threads or queue for this task

robin at robin at
Mon Sep 16 14:30:48 CEST 2002

"James J. Besemer" <jb at> wrote:

>On the other hand, you probably DO want to eliminate explicit sleeps 
>like this if you can.  E.g., the sleeps force a delay if data arrives to 
>be processed during the sleep.

That's what I was thinking.

>If you are clever, proper design of LookForWork() can automatically 
>suspend the threads when they have nothing to do.

I may sometimes be clever, and can no doubt cobble together code from
reading the docs (which I have been doing so far), but what I don't
know are some of the trade-offs of using certain constructs, or the
optimal way to do things. That is much more difficult to glean without
actual code examples.

For example, I really don't know what "proper design" I should use in
this case. Any sample code?

> E.g., that's one of 
>the great features of using a Queue -- threads are put to sleep if they 
>read an empty queue and they are woken up automatically when something 
>it put into the queue.  Similarly, if your thread is reading a Socket() 
>-- it'll sleep until data is available.  Then you don't need the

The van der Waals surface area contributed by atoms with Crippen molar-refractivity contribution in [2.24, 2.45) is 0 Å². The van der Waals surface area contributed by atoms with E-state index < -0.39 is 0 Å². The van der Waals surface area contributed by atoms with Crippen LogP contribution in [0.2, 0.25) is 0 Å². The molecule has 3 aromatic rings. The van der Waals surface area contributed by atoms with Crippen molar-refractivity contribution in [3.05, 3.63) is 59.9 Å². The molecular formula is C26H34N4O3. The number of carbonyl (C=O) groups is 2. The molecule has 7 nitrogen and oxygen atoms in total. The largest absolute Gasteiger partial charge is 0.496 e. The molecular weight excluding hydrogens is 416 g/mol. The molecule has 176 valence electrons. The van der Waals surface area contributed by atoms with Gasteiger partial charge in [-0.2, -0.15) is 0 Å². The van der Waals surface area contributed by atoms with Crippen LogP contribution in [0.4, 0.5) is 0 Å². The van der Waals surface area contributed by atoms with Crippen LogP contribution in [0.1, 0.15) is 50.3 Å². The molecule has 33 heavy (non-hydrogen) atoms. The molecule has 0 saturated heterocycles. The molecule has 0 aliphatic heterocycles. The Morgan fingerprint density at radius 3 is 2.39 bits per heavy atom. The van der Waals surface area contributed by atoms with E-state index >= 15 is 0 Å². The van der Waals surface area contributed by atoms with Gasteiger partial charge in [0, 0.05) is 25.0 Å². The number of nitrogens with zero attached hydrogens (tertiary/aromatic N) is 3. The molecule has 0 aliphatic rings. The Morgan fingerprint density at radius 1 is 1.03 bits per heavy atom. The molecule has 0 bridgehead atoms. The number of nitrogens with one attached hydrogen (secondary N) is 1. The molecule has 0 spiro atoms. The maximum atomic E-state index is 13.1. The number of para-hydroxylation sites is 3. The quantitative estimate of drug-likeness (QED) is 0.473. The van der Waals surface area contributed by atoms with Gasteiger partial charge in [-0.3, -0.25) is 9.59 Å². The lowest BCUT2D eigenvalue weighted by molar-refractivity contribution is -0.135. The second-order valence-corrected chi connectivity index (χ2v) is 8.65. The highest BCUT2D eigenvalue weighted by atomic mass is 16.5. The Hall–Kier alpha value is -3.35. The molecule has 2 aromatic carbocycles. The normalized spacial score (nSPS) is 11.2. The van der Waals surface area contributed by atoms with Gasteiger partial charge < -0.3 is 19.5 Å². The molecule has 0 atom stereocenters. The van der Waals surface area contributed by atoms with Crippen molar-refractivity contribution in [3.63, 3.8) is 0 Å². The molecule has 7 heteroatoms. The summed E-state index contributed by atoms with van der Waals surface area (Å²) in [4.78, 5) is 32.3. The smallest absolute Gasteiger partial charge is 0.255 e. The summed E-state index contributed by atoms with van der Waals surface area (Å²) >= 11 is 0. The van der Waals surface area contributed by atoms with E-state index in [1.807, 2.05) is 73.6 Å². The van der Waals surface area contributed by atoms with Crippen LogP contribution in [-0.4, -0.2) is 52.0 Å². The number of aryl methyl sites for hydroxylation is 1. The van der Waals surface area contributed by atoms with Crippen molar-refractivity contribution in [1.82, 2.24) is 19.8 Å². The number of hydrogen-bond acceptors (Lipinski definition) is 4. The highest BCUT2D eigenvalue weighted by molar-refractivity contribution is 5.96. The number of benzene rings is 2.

>explicit sleeps.

The interface to Queue is deceptively simple. Are there constructs to
avoid or performance trade-offs to different methods? Again, any
explicit code (or at least explicit help as to which methods are
preferable) would be appreciated.

I am also put off by the description of the Queue Object, particularly
methods like empty() which says: "Return 1 if the queue is empty, 0
otherwise. Because of multithreading semantics, this is not reliable."

If it's not reliable, then what's the point of it existing? Why is it
not reliable? (I imagine simply because the thread doing the checking
could be superceded by the thread that implements the Queue in the
time it takes for the method to return and be acted upon.) Is it just
in certain cases that it's not reliable? How can one code if you don't
reliably know when a Queue is empty or full?

What this boils down to is: I'm sure I can do the job with the great
help I've already received, but do not have the confidence to know if
I'm doing the job the *right* way.

-- robin

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